What was once an off-putting aspect of the film for me, the DV photography,  actually contributes a great deal to the film for me in how its muddy image appeals to a disdain for clean digital photography in films nowadays. The imperfect can have a beauty to it even if it's in the eye of the beholder,  and the lo-fi aesthetic sticks out for me on this viewing because of its murkiness and distorted colour lighting. Particularly with the shots in the open streets or an empty night road, it evokes the aforementioned Hatsu-Yume, an experimental film which shows Japan by way of a video camera which distorts the lighting and the colour, in how the failing image adds to the sense of environment that crisp photography might not do well with all the time. Even the moments of scenery consuming colour lighting adds to the distorted sense of reality the film has where everything is out-of-whack to suit the messy visual look.

The music is surprisingly strong as well and anyone who hates the film would still appreciate the choices immensely. The director has a good taste in classical music and remixes by the likes of Massive Attack, where even in scenes that might frustrate people, such as an opera singer inexplicably stood on a pier, masked by the bright white light in front of the camera above them, you still have good music being played that has a grandeur to it.

From http://mondoexploito.com/wp-content/uploads/2013/
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Abstract Rating (High/Medium/Low/None): Medium
The experience of Teenager Hooker Became A Killing Machine is an acquired taste, a lot of its strange tone ultimately failure in its original intentions as it creates a disjointed viewing experience in its combination of ideas. It's the blurring of the artistic and the lurid that causes a lot of this, with pretentions but slowly becoming more and more lurid without the grace of filmmakers like Takashi Miike to prevent the sides from jutting against each other; especially when your antagonists are a high pitched voice man with rubber putty all over his head and three strange brothers by his side, one calling himself a girl and their method of dismemberment being a comically large saw a magician would use for a magic show, the artistic aspirations clashes continually with these creative decisions. The result for me, getting used to the juxtapositions, does develop its own tone but it's not surprising some may find this even too weird for them.

Abstract Spectrum: Mindbender/Psychotronic/Weird
Abstract Tropes: Body Horror; Genre Blending; Prolonged Sequences of Nothingness; Prolonged Scenes of Dancing; Strange Eliptical Dialogue; Prosthetic Effects; Genitals as Weapon; Cyborgs; References to Other Films; Memorable Film Title

From http://i564.photobucket.com/albums/ss87/eddieyang888
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Personal Opinion:
A film like this and Ringu: Kanzen-ban (1995) - [Reviewed Here] -  does belong to the region of films covered on this site where their artistic qualities can be under question but honestly, after many of the films I've covered, do belong as some of the memorable entries on the blog for how strange and out-of-synch with other genre films they are.  Especially when cult cinema can be predictable and tedious in worse case scenarios, a film like Teenage Hooker Became A Killing Machine lives up to the notion of this type of cinema being unpredictable even if it's for an extremely tiny audience, most of which may gladly reply back like I would that the virtues as matched by incredible problems. As someone who originally hated this film I completely understand this fact fully.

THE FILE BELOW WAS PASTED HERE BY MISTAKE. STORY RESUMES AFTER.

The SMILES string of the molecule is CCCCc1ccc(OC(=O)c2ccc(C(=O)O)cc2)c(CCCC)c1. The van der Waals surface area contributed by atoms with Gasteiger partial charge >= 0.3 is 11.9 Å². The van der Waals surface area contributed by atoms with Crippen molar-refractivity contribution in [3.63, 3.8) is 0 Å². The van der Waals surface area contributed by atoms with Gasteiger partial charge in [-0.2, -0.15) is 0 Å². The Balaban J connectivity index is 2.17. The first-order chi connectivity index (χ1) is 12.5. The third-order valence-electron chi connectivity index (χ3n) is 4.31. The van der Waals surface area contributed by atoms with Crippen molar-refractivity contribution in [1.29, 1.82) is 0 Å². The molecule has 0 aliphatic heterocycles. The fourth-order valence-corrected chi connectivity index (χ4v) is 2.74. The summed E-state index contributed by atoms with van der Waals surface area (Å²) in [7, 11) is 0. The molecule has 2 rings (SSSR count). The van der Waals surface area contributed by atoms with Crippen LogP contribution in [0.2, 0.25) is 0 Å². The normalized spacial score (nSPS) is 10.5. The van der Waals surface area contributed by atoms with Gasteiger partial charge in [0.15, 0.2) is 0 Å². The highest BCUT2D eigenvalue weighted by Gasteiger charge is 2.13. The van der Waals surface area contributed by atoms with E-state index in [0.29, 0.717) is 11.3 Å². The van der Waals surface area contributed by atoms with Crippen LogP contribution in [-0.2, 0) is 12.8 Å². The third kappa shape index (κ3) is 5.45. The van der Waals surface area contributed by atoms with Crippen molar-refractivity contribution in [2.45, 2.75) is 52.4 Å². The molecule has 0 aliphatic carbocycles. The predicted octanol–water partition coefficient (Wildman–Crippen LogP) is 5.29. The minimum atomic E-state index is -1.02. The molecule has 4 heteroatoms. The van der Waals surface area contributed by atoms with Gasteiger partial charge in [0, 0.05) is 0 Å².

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1For anyone curious, there's plenty of dreadful films I'd give a 2/10 or 3/10 but there are currently only five films with 1/10, a sign of how worthless they are even to exist let alone so bad to sit through. In reverse chronicle order -

1. Transmorphers: Fall of Man (Dir. Scott Wheeler, 2009) - Dreadful Asylum Pictures Ltd rip-off of Transformers.

2. 2012 Doomsday (Dir. Nick Everhart, 2008) - Dreadful Asylum rip-off of Roland Emmerich's 2012 (2009) which is actually a pedantic Christian apocalypse movie that shamefully tries to trick Christians into buying it as much as those wanting a film like 2012.

3. Death Tunnel (Dir. Philip Adrian Booth, 2005) - Bottom of the barrel horror movie sold on the actresses in skimpy underwear and nothing else.

4. Blood Thirsty (Dir. Jeff Frey, 1999) - Exceptionally low budget vampire drama film shot in someone's kitchen that was painful to sit through and offended me in how it dealt with self harm, the later tipping it over the edge into this category.

5. Spawn (Dir. Mark A.Z. Dippé, 1997) - The one mainstream film, so egregious a comic book adaptation even my taste for bad nineties pop culture gave up halfway through. Only redeemed by Melinda Clarke eating the scenery and wearing figure hugging leather.

Contrary to what some might say, the worst in cinema is usually tedious or life draining rather than so bad it's actually entertaining. The wobbling tombstones and wonky dialogue of Ed Wood's Plan 9 From Outer Space (1959) is actually a virtue to appreciate rather than to dismiss. There are plenty of films which I might dare revisit - A Nymphoid Barbarian in Dinosaur Hell (1991) - if I am suicidal enough to see if they're 1/10 films like I had them originally, but even stuff that offends me usually has something of worth even in the most dire of consequences. I call 1/10 "Worthless" and I even feel like it's too cruel to damn a dreadful movie with the rating even if the viewing experience was awful.